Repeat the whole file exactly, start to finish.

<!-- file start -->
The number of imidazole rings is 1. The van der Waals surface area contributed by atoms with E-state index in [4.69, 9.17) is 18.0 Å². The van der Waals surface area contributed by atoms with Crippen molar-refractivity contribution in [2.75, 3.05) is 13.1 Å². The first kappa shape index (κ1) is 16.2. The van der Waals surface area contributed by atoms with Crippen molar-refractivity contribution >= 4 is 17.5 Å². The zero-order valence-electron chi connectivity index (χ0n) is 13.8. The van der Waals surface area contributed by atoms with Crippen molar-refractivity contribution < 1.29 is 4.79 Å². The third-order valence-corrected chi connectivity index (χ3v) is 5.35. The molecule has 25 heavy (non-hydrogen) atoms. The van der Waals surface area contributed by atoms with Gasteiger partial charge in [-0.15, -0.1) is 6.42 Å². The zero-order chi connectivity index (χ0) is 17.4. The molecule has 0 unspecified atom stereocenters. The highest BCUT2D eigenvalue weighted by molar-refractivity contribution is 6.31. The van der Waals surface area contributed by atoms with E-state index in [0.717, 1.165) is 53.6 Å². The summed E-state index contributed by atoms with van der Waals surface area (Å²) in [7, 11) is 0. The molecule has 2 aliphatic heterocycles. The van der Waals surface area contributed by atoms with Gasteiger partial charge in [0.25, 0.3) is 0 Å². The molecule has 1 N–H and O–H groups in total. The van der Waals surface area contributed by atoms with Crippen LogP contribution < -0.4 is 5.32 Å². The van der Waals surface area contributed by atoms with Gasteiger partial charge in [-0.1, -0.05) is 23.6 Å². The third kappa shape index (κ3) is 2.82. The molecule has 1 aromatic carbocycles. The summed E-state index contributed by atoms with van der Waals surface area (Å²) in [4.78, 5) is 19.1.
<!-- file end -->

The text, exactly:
The number of imidazole rings is 1. The van der Waals surface area contributed by atoms with E-state index in [4.69, 9.17) is 18.0 Å². The van der Waals surface area contributed by atoms with Crippen molar-refractivity contribution in [2.75, 3.05) is 13.1 Å². The first kappa shape index (κ1) is 16.2. The van der Waals surface area contributed by atoms with Crippen molar-refractivity contribution >= 4 is 17.5 Å². The zero-order valence-electron chi connectivity index (χ0n) is 13.8. The van der Waals surface area contributed by atoms with Crippen molar-refractivity contribution < 1.29 is 4.79 Å². The third-order valence-corrected chi connectivity index (χ3v) is 5.35. The molecule has 25 heavy (non-hydrogen) atoms. The van der Waals surface area contributed by atoms with Gasteiger partial charge in [-0.15, -0.1) is 6.42 Å². The zero-order chi connectivity index (χ0) is 17.4. The molecule has 0 unspecified atom stereocenters. The highest BCUT2D eigenvalue weighted by molar-refractivity contribution is 6.31. The van der Waals surface area contributed by atoms with E-state index in [0.717, 1.165) is 53.6 Å². The summed E-state index contributed by atoms with van der Waals surface area (Å²) in [7, 11) is 0. The molecule has 2 aliphatic heterocycles. The van der Waals surface area contributed by atoms with Gasteiger partial charge in [0.25, 0.3) is 0 Å². The molecule has 1 N–H and O–H groups in total. The van der Waals surface area contributed by atoms with Crippen LogP contribution < -0.4 is 5.32 Å². The van der Waals surface area contributed by atoms with Gasteiger partial charge in [-0.1, -0.05) is 23.6 Å². The third kappa shape index (κ3) is 2.82. The molecule has 1 aromatic carbocycles. The summed E-state index contributed by atoms with van der Waals surface area (Å²) in [4.78, 5) is 19.1.